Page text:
Young people in Canterbury who access Community Services for Children, Adolescents and Families (CAF) are mostly treated in outpatient facilities at Princess Margaret Hospital in Christchurch and the Hillmorton Campus.
But the foundation says old, obsolete buildings need an overhaul.
The Canterbury District Health Board (DHB) approached the charity for fundraising help after the government rejected its request to upgrade in 2019.
Just three days before Christmas, Māia Health announced that $ 315,000 had been raised through the Shine A Light appeal.
All donations up to $ 150,000 were matched by the Rainbow Children’s Trust and two other anonymous donors.
Demand for child and adolescent mental health services in Canterbury has increased by 140% since 2018
Māia chief executive Michael Flatman said he was touched by the huge support from donors and businesses.
“Mental health impacts everyone, and the thought of our most vulnerable young people being treated in today’s dark, broken and unwelcoming facilities is heartbreaking,” he said.
“We promise that every dollar they donated will go to this new ambulatory care facility, which will make a huge difference in the lives of Rangatahi and Tamariki in Canterbury.”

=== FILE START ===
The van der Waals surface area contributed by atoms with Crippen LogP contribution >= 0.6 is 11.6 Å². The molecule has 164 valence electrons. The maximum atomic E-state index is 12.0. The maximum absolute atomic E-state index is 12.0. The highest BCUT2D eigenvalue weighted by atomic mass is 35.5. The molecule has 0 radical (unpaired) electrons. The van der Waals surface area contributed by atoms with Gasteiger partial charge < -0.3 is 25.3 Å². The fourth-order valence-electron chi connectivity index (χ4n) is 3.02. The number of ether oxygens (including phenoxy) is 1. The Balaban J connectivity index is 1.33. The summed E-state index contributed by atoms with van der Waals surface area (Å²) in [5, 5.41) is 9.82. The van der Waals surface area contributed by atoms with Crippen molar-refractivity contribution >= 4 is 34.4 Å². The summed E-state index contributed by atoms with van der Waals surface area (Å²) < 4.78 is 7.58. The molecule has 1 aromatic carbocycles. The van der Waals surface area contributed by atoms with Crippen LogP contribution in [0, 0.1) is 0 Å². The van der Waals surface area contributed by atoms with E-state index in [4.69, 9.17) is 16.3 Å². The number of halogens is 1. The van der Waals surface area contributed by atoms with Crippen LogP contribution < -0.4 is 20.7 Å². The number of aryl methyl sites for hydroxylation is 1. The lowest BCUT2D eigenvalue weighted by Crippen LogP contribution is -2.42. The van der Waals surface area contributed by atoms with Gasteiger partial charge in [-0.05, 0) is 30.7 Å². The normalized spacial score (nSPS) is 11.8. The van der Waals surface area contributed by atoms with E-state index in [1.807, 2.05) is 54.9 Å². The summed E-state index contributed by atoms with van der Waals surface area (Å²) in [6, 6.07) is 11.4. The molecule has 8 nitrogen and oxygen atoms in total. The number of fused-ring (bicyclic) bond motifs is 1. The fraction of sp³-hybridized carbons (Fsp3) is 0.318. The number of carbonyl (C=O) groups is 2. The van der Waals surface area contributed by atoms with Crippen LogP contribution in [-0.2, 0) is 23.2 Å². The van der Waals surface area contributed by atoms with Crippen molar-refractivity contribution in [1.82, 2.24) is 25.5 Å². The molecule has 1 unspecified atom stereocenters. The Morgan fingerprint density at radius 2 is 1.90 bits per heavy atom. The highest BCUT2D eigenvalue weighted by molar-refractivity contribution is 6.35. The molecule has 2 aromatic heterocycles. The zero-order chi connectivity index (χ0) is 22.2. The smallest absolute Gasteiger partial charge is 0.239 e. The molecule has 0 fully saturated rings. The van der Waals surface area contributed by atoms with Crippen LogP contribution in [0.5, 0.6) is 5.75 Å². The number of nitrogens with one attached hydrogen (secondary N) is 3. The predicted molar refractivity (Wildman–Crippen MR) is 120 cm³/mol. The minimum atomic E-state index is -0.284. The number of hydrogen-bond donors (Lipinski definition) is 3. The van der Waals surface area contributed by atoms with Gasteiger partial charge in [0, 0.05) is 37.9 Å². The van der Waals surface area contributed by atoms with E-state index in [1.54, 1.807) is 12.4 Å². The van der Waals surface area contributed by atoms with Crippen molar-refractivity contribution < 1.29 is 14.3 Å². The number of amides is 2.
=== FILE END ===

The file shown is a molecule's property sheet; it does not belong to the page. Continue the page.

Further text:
Flatman said the improvements were desperately needed, as demand for child and adolescent mental health services in Canterbury has skyrocketed 140% since 2018.
Last year, more than 4,500 new clients were referred to the Canterbury DHB Youth and Family Service, in addition to its existing workload.
“The current building, it is not suitable for its purpose,” Flatman said.
“So that will help alleviate some of those issues, and it will allow these staff to be able to come up with a range of treatment options that they currently cannot, things like sensory modulation and the use of technology.
“It’s going to make a huge difference.”
Deborah Selwood, CAF services manager at Canterbury DHB, said the outdated facilities posed more of a problem for staff, in addition to their heavy workload.
“We have a passionate and dedicated team, but sometimes we are crippled by the facilities in which we work,” she said.
“Having a tailor-made ambulatory care facility, designed for young people, will be a game-changer for us, enabling us to provide modern treatments and therapies and achieve better outcomes for young people and their whānau. “
It comes after a recent survey of senior doctors found that nearly half of its psychiatrists are considering quitting their jobs.
The Association of Salaried Medical Specialists (ASMS) found that 87 percent of its members did not think they worked in a well-resourced mental health facility.
Respondents said they had not seen any significant change or improvement in the mental health sector since the 2018 Mental Health and Addiction Survey.
And while psychiatrists said their workloads have swelled, 95% said demand for specialist mental health services has increased over the past three years, and 45% said they will quit their current jobs. ‘they could.
The new ambulatory care facility will be based on the outskirts of the Hillmorton campus, in the old Canterbury Linen Services building.
It is hoped that the new facility will be able to open in 2023.